Building on a database of client information, Microsoft mapping and routing software, and their additional computational techniques, the team developed a computer system that Foodnet staff can use to produce route plans and adapt them to changes in the client population. "It is not hard to adjust routes because of the way the system is designed", according to Fort. Arnold was able to try different configurations to reduce changes, such as a different driver, that would be experienced by the clients. As a result "the transition went very well," said Steve Griffin, Executive Director of Foodnet. "The sensitivity analysis [facilitated by the software] permitted planning opportunities" as well, Griffin added. In reporting to Foodnet's Board, the team showed that that their routes have properties not far from what is theoretically the best that can be achieved, and also that there are diminishing returns from adding additional vehicles.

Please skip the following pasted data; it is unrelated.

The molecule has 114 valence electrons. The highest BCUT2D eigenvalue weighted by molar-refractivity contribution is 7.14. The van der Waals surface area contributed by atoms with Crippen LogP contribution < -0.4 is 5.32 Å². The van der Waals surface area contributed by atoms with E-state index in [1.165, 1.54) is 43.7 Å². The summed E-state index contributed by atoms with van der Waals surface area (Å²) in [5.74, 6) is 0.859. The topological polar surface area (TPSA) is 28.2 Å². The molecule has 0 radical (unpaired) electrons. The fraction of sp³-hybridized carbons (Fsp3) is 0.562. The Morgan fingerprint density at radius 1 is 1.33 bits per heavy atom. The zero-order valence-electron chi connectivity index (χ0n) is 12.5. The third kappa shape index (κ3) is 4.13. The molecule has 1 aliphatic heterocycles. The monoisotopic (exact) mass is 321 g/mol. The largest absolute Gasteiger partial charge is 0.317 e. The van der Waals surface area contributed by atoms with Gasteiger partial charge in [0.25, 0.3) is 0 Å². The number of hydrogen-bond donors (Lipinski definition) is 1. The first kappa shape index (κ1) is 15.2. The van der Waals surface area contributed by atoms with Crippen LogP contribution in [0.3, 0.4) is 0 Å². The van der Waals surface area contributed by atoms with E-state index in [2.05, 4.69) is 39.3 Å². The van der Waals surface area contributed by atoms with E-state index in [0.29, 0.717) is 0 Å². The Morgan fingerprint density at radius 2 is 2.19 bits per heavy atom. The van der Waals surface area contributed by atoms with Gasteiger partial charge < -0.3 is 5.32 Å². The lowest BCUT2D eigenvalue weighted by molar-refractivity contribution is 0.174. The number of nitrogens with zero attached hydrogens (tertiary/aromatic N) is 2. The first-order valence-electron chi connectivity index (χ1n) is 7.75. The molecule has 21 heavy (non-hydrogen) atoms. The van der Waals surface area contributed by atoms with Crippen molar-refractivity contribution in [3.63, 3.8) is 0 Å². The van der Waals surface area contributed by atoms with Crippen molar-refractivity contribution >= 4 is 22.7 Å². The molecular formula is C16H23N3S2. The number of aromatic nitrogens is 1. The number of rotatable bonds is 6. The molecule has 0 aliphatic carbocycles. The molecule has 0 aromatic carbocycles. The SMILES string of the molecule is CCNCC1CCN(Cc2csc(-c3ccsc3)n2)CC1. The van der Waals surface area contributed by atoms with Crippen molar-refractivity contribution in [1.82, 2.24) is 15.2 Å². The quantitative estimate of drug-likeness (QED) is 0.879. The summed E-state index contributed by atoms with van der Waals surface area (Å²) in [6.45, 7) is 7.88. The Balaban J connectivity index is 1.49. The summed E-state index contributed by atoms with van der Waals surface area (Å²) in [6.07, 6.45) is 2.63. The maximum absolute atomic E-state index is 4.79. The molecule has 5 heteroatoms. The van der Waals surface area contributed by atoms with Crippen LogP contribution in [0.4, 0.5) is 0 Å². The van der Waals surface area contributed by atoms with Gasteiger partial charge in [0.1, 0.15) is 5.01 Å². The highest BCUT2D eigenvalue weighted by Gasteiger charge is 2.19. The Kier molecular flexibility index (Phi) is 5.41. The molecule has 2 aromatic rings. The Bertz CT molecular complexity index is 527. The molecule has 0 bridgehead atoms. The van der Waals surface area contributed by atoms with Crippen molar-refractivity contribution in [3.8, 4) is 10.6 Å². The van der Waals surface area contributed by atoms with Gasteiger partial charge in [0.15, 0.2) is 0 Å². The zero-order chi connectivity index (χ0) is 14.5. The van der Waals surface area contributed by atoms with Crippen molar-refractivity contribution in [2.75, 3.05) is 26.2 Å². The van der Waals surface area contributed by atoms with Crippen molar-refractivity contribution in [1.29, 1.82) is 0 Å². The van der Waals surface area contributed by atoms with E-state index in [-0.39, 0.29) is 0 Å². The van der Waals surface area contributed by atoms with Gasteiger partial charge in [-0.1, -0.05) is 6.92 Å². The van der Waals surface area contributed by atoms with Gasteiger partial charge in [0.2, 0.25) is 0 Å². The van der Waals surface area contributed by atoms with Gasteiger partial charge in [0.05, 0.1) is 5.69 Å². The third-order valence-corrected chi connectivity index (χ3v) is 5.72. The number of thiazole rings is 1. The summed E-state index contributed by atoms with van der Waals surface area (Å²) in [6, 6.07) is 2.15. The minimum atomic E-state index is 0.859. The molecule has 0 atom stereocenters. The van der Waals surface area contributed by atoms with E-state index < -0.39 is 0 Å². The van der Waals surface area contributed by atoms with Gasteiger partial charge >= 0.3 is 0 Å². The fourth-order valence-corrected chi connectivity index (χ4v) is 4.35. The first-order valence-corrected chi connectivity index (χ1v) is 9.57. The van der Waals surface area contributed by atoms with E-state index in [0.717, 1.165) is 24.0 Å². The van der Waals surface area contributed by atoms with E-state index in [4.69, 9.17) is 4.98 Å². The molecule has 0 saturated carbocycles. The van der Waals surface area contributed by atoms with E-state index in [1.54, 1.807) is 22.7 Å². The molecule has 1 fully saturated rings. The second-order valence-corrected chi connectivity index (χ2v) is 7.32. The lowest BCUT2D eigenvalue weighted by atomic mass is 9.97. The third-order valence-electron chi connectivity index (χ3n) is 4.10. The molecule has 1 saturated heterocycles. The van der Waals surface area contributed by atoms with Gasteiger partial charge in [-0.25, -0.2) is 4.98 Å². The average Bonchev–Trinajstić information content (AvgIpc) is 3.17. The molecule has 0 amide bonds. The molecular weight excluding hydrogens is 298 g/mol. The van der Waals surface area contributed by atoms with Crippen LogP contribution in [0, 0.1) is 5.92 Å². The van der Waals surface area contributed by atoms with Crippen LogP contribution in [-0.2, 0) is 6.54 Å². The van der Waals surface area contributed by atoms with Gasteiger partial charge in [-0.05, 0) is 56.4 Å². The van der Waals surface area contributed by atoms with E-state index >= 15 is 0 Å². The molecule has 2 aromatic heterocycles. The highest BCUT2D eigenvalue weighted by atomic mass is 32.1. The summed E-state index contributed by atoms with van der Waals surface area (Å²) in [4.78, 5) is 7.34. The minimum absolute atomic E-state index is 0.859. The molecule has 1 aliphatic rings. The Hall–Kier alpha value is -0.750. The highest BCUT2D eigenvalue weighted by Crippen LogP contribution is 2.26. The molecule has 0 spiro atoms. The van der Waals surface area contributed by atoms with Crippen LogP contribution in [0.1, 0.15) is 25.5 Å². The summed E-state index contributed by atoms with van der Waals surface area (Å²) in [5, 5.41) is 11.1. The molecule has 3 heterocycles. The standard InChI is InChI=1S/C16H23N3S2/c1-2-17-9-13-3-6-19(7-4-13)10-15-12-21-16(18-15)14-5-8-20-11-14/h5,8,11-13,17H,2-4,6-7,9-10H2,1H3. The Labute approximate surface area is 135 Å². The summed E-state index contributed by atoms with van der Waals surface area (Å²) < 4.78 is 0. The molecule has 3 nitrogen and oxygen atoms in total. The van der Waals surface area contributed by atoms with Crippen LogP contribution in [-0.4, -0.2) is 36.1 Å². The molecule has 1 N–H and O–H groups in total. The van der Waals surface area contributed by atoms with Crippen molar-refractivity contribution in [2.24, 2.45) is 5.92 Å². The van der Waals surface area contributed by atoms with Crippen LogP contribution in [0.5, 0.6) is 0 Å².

All three team members are currently professional logistics consultants. Team member Espinoza, who came to Cornell from Paraguay, is now working at Supply Chain Consultants, a Wilmington, DE, company founded by Cornell Ph.D. alumnus Harpal Singh. Espinoza said that the Foodnet staff "were very committed and helped us in every way they could to help us succeed." Desfriches-Doria, from France, now works on retailers' inventory problems for 4R Systems in Philadelphia, PA. He found that the project "helped me make the transition from the classes to my job as an OR analyst." Similarly Rimshnick, now at ZS Associates in Princeton, NJ, found the project "a unique and fulfilling way of transitioning my academic training to real-world solutions."